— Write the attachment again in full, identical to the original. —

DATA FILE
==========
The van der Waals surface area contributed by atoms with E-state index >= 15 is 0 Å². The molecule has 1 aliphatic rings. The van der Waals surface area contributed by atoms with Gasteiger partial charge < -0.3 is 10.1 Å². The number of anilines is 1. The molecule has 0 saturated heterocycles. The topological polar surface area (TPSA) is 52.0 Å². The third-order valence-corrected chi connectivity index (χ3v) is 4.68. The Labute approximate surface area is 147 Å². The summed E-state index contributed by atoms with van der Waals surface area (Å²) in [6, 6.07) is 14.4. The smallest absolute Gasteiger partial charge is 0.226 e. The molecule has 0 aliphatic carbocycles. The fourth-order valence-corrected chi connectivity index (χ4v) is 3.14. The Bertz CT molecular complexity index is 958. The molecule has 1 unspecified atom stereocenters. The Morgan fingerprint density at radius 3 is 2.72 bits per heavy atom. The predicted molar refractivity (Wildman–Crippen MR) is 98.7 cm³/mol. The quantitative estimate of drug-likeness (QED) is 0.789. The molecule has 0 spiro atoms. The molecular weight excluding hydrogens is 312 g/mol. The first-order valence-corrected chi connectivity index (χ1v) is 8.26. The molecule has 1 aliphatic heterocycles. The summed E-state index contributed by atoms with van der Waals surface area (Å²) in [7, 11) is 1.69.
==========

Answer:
The van der Waals surface area contributed by atoms with E-state index >= 15 is 0 Å². The molecule has 1 aliphatic rings. The van der Waals surface area contributed by atoms with Gasteiger partial charge < -0.3 is 10.1 Å². The number of anilines is 1. The molecule has 0 saturated heterocycles. The topological polar surface area (TPSA) is 52.0 Å². The third-order valence-corrected chi connectivity index (χ3v) is 4.68. The Labute approximate surface area is 147 Å². The summed E-state index contributed by atoms with van der Waals surface area (Å²) in [6, 6.07) is 14.4. The smallest absolute Gasteiger partial charge is 0.226 e. The molecule has 0 aliphatic carbocycles. The fourth-order valence-corrected chi connectivity index (χ4v) is 3.14. The Bertz CT molecular complexity index is 958. The molecule has 1 unspecified atom stereocenters. The Morgan fingerprint density at radius 3 is 2.72 bits per heavy atom. The predicted molar refractivity (Wildman–Crippen MR) is 98.7 cm³/mol. The quantitative estimate of drug-likeness (QED) is 0.789. The molecule has 0 spiro atoms. The molecular weight excluding hydrogens is 312 g/mol. The first-order valence-corrected chi connectivity index (χ1v) is 8.26. The molecule has 1 aliphatic heterocycles. The summed E-state index contributed by atoms with van der Waals surface area (Å²) in [7, 11) is 1.69.